Rome may be a mecca for Medieval art, but it isn’t every day that conservationists there discover a trove of long-lost frescoes dating to the 1240s. That’s what happened a few years ago in the Gothic Hall of Santi Quattro Coronati convent, after a restoration project funded by ARCUS began in 1996. This summer, for the first time ever, those artworks can be seen by the public [...] [The frescoes] reveal how cardinals’ palaces were “places from which to launch very clear political messages.” — Hyperallergic
As more journalists are being arrested in Egypt, artists are under threat as well. [...]
Political slogans and portraits of people who have died since the January 25 revolution are painted over by the government and replaced immediately by artists. The walls of Mohamed Mahmoud Street leading to Tahrir Square are layers of colorful murals over asymmetrical blotches of white paint. And despite its attempt to silence, the dictatorial white ironically makes a great primer for many of the artworks. — blog.vandalog.com
The Los Angeles City Council voted [...] to tentatively rescind a decade long ban on murals. [...]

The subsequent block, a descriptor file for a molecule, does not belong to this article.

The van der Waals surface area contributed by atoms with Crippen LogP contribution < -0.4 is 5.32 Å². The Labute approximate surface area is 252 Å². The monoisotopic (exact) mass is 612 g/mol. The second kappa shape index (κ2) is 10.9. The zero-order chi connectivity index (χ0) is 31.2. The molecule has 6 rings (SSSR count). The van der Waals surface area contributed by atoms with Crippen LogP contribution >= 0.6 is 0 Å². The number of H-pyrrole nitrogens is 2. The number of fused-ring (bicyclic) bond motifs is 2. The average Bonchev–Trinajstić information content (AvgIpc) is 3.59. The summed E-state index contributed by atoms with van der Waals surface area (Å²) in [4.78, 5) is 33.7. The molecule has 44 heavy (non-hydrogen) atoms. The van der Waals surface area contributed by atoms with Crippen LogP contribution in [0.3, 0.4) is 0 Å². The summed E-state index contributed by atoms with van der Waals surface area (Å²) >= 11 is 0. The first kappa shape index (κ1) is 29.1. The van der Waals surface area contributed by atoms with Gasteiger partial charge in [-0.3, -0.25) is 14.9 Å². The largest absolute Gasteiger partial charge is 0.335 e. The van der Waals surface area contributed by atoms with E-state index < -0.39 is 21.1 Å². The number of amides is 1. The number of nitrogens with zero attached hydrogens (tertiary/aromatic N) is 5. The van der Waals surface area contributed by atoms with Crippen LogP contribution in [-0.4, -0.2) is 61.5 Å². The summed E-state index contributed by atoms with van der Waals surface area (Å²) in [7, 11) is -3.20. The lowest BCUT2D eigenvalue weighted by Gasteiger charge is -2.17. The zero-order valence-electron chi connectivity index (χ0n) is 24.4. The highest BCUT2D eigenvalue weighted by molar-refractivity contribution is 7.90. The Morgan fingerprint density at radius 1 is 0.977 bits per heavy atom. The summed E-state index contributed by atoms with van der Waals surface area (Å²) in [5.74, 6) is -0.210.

One of the biggest of supporters of the ordinance was muralist Kent Twitchell, he painted the Freeway lady along the 101, the LA Marathon Mural, and giant Los Angeles Conservancy portraits next to the 110 freeway in Downtown LA. Twitchell also co founded the Mural Conservancy of Los Angeles. — scpr.org
The fate of five Picasso murals on buildings damaged in the Anders Breivik bombing in Oslo in 2011 has led to a heated debate in Norway.
A panel of experts has recommended demolishing the buildings and removing the murals.
But art experts say that as the murals were designed by Picasso for those specific buildings, they should remain where they are.
The artworks were Picasso's first attempts at concrete murals. — bbc.co.uk
Germany-based Egyptian architect Ahmed Al.Badawy has shared with us images of the fascinating project "Al.Mualla Cemetery Mural / A Matter of Life and Death" which won the First Prize at the First Islamic Competition for Ornamenting Makkah Al.Mukarramah (Mecca, Saudi Arabia). Next to Al.Badawy, the design team also included Ahmed Enab and Yasser Mehanna. — bustler.net
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